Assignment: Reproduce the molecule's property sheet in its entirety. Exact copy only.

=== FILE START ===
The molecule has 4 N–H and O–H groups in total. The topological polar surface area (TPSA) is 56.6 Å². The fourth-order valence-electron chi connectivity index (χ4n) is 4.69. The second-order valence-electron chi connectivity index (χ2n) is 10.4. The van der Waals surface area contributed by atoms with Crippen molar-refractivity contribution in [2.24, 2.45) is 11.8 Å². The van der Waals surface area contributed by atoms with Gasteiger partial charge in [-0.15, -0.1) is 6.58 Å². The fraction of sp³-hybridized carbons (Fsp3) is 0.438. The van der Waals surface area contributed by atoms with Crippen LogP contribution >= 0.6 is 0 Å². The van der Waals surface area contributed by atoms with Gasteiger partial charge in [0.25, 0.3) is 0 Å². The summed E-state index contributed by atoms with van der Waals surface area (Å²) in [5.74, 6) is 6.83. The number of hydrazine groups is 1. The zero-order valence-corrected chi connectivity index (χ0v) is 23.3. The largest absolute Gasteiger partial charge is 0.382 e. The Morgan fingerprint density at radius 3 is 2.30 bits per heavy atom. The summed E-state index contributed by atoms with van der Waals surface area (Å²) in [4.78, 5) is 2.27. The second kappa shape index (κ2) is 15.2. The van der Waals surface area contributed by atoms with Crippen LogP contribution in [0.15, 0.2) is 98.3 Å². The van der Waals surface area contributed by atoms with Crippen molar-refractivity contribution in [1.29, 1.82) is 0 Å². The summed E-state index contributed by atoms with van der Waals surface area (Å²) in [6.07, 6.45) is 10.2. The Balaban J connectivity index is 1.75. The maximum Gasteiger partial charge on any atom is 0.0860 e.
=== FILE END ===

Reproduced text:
The molecule has 4 N–H and O–H groups in total. The topological polar surface area (TPSA) is 56.6 Å². The fourth-order valence-electron chi connectivity index (χ4n) is 4.69. The second-order valence-electron chi connectivity index (χ2n) is 10.4. The van der Waals surface area contributed by atoms with Crippen molar-refractivity contribution in [2.24, 2.45) is 11.8 Å². The van der Waals surface area contributed by atoms with Gasteiger partial charge in [-0.15, -0.1) is 6.58 Å². The fraction of sp³-hybridized carbons (Fsp3) is 0.438. The van der Waals surface area contributed by atoms with Crippen LogP contribution >= 0.6 is 0 Å². The van der Waals surface area contributed by atoms with Gasteiger partial charge in [0.25, 0.3) is 0 Å². The summed E-state index contributed by atoms with van der Waals surface area (Å²) in [5.74, 6) is 6.83. The number of hydrazine groups is 1. The zero-order valence-corrected chi connectivity index (χ0v) is 23.3. The largest absolute Gasteiger partial charge is 0.382 e. The Morgan fingerprint density at radius 3 is 2.30 bits per heavy atom. The summed E-state index contributed by atoms with van der Waals surface area (Å²) in [4.78, 5) is 2.27. The second kappa shape index (κ2) is 15.2. The van der Waals surface area contributed by atoms with Crippen LogP contribution in [0.15, 0.2) is 98.3 Å². The van der Waals surface area contributed by atoms with Crippen molar-refractivity contribution in [1.29, 1.82) is 0 Å². The summed E-state index contributed by atoms with van der Waals surface area (Å²) in [6.07, 6.45) is 10.2. The Balaban J connectivity index is 1.75. The maximum Gasteiger partial charge on any atom is 0.0860 e.